Killian-Jamieson diverticulum

Case contributed by Derek Smith


Two days acutely worsening dysphagia, on a few months of deteriorating swallow. Background NF1. ? infection ? malignancy

Patient Data

Age: 80 years
Gender: Male

Lateral to the cervical esophagus there is a 55 mm pouch filled with gas and debris (presumed retained foodstuff) extending from C4-6 level on the left side. The content of this pouch indents the left side of the esophagus, with no clear channel from the lumen (a water soluble swallow study may be useful here). The superior margin of this elevates the cricoid cartilage and glottic structures (further assessment of the glottis is limited due to swallowing artefact). More inferiorly, this is deep to the left thyroid lobe, elevating the carotid space vessels. There is no definite mass in the esophagus immediately inferior to this but CT is limited in this regard. There is no significant surrounding fat stranding or inflammatory change.

No abnormal nodes in the neck or upper mediastinum. No other focal abnormality in the included aerodigestive tract, the salivary glands or other neck soft tissues. Small right thyroid nodules, which do not require further assessment or follow up.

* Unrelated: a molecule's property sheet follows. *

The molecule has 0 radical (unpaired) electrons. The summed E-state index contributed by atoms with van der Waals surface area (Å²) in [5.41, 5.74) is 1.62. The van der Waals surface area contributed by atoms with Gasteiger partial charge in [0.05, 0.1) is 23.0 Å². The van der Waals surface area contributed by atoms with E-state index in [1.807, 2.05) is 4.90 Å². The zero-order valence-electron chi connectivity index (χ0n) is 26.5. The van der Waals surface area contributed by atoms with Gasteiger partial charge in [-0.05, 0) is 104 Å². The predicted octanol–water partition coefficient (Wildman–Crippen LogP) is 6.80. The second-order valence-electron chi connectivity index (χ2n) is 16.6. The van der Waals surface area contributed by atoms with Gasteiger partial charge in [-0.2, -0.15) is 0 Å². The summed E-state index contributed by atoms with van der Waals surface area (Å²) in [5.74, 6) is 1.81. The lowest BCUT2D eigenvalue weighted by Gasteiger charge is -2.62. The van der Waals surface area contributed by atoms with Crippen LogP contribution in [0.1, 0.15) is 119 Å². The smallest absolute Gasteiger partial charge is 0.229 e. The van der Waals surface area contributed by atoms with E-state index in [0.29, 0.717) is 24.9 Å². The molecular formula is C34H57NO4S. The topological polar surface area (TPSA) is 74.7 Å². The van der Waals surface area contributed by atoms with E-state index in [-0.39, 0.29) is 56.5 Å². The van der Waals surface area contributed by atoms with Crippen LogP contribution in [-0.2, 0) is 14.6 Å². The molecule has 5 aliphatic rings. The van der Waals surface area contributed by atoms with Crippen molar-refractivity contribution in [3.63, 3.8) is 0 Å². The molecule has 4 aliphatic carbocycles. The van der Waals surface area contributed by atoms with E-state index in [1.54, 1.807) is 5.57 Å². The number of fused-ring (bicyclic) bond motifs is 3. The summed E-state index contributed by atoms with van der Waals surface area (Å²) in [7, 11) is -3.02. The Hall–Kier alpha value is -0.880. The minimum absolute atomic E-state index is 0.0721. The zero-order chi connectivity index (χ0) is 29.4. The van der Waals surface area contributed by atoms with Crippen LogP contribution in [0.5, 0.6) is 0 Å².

Normal included brain parenchyma for age. Asymmetry of the right optic nerve sheath which appears thickened compared to the left.

Emphysematous change in the partially imaged lungs, which are distorted due to kyphoscoliosis. No size significant upper lobe pulmonary nodules.

Severe thoracic kyphoscoliosis. No destructive bony lesion. Multiple well circumscribed soft tissue attenuation nodules present throughout the superficial subcutaneous fat, measuring up to 15 mm, compatible with neurofibromas.

Opinion: Left lateral cervical esophageal 55 mm pouch-like structure, considered most compatible with a Killian-Jamieson diverticulum. Minimal surrounding inflammatory change.


A large lateral Killian-Jamieson esophageal diverticulum is confirmed on water contrast swallow study, with some delayed secondary transit.

Case Discussion

An example of the less common lateral esophageal diverticulum - the Killian-Jamieson diverticulum. This is in comparison with the posterior Zenker diverticulum (which occurs at the Killian dehiscence - out to confuse those learning head and neck and upper GI anatomy!).  

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